It’s been a good week. Some days you go home wondering what you accomplished; other days you feel like you really earned your keep. That’s the kind of week I had.

Here’s the situation: I was coaching a team through the Contextual Design process. Now, this team has two people from my client’s organization on it, both female, both very bright, but very different personalities.

One of the two has a mind like a freight train—totally focused, totally driven, she clamps down on an issue or problem and just drives until it’s solved. She doesn’t get distracted by side issues, and she doesn’t have a lot of patience for fooling around.

The other woman has a mind like a New Orleans jazz band. It’s like there are half a dozen different characters in there, each playing her own instrument, each headed apparently in her own direction, but somehow it all adds up to something coherent. Every problem presented to her suggests five other issues; every solution suggests five other situations where it might or might not work. Not only can she not get through a design discussion without starting a few side conversations along the way, she can barely get through a sentence without being distracted.

Not surprisingly, these two were getting on each other’s nerves in a major way. Ms Focus couldn’t understand why Ms Jazz couldn’t stay on topic and saw her incessant off-topic ramblings as a major obstacle to getting work done. Ms Jazz saw Ms Focus as a control freak who kept shutting her down and didn’t want to listen to her legitimate concerns.

One of the fun things about being a coach is you get to see lots of different people and teams in lots of different situations. And you learn how very different personalities and thinking styles are critical to developing a good design. Yes, these two women each had a legitimate beef. What they didn’t have was an appreciation for the value of the way the other approached the problem.

So, during the course of the week, I had a chance to talk to them about this. They did a paper prototyping interview and afterwards, started to get up in each other’s grill about it. What I said to them was something like this:

“So, Ms Focus. What you’ve got is this great ability to see the main point and stick to it. That keeps you and the whole team focused on the real problem. What you have to recognize, though, is that your ability to stay focused can lead you to overlook problems. There’s always lots of different facets to a problem, and what you do is choose one to pay attention to.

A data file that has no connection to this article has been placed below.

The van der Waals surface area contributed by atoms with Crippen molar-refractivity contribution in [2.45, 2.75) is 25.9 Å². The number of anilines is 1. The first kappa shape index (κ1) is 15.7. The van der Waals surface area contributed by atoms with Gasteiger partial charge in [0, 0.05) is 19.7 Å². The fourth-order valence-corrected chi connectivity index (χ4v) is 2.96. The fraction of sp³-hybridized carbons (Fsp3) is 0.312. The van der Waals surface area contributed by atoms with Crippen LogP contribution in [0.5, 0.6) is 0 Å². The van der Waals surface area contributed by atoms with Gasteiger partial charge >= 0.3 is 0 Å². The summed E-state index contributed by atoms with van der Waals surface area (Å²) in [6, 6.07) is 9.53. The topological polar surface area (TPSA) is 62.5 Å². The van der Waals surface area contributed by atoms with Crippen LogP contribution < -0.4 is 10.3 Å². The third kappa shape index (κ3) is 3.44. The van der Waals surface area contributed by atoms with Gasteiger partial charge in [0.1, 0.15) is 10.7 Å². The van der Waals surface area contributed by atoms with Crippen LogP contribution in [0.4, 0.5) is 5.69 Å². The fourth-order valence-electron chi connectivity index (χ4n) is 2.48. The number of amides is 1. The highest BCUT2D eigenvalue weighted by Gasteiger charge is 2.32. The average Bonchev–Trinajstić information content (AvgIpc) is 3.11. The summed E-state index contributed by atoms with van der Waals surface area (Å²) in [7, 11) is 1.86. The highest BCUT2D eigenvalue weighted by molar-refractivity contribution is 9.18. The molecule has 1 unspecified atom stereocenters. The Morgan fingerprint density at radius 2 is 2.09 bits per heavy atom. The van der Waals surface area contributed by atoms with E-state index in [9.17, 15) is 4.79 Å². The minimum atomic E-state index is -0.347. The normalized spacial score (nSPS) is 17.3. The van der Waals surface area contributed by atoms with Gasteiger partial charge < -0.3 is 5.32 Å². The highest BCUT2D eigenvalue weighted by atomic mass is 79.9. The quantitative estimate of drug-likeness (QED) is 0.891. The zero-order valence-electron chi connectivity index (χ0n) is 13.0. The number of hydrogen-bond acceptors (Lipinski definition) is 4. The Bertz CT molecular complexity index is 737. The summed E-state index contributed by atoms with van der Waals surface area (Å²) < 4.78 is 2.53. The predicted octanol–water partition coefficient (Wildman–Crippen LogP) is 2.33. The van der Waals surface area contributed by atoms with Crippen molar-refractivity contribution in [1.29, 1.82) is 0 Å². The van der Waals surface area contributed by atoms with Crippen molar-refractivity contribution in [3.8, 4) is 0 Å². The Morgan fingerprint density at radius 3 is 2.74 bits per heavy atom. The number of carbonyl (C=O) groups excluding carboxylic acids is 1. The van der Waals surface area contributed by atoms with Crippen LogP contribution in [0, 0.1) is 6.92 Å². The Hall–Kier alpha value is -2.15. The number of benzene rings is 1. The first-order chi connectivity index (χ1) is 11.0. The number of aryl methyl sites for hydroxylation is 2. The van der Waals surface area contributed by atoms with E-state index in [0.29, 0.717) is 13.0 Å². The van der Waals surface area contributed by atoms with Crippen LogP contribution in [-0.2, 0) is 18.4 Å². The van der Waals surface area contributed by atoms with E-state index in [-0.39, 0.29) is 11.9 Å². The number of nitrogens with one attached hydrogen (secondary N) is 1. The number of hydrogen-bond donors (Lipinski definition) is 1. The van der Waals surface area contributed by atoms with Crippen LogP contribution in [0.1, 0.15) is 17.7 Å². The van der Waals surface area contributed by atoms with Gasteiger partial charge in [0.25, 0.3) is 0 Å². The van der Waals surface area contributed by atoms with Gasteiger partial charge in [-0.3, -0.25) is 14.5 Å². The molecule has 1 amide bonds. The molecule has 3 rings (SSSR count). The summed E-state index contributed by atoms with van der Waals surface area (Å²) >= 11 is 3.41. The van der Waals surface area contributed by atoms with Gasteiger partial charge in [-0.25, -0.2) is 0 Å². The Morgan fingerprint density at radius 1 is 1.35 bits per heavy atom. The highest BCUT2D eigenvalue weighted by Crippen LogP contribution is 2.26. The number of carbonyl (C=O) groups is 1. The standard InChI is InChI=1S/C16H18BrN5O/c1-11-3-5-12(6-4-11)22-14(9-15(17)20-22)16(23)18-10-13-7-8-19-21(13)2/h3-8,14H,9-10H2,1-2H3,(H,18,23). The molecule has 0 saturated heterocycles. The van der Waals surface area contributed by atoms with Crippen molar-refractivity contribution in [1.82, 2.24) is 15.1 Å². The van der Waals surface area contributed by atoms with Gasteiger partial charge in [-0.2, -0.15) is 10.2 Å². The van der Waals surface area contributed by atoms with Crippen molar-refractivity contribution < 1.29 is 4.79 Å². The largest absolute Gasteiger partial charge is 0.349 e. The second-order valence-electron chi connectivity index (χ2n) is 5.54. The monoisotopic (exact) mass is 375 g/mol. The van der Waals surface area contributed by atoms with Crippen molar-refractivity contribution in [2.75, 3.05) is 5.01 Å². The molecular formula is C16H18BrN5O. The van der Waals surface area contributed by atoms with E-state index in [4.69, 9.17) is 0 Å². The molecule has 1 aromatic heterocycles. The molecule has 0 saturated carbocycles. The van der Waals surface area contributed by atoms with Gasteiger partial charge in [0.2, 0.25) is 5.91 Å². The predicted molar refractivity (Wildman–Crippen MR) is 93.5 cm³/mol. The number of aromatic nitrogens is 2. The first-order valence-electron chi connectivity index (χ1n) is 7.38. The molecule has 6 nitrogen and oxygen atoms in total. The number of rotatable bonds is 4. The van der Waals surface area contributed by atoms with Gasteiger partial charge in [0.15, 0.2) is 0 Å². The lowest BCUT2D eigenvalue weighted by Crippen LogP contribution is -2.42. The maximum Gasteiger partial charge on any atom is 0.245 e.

“Now Ms Jazz—what you do is what we call associative thinking. Everything reminds you of something else—every issue or design idea reminds you of five other things that matter if you’re going to discuss that issue. And what happens is that all five things come tumbling out your mouth at once, so you get overwhelmed and frazzled. And yet these are real issues—you’ve got to deal with these links and connections because design is always about making all the different parts fit together.

“So Ms Jazz, what you need to do is give Ms Focus permission to focus you. What she’s good at is choosing among lots of issues the one that matters most right now. If you’ll let her do this, you don’t need to be frazzled.

“But at the same time, the issues you’re thinking about are real and you don’t want to lose them. So Ms Focus, you need to recognize that Ms Jazz is finding real holes in your design. You need a way to capture them as you go, without getting distracted by them, so you can deal with them at the right time.

“How about creating a ‘Jazz Worry List’ on a flip chart? Keep it on the wall, and when Ms Jazz starts doing her associative thinking, you capture her issues on the list. Then Ms Jazz knows they won’t be forgotten—so she can stop worrying and get back to the topic—and you can organize these issues and think about the right time to address them.”

Some points about this:

  • By raising the underlying issues explicitly, I took what appeared to be an interpersonal problem and made it a process problem, which could be dealt with by neutral mechanisms.
  • By talking to each about their thinking style in front of the other, I was able both to validate their thinking styles and raise awareness of the associated problems. I also gave them permission to talk directly to each other about this in the future.
  • By giving them a tangible approach to handle the problem, I dealt with the way the thinking styles were messing up the design process.
  • By making Ms Focus responsible for updating the list, I ensured she had ownership in making sure that Ms Jazz’s issues were heard—the list became a team tool, not something Ms Jazz was doing on her own.

How often do you get a chance to fix the relationship between two decent people and give them some tools to improve their collaboration? I’ve been on the road consulting now for 16 years. If you wonder how anybody can stand that kind of life—it’s days like this that keep me going.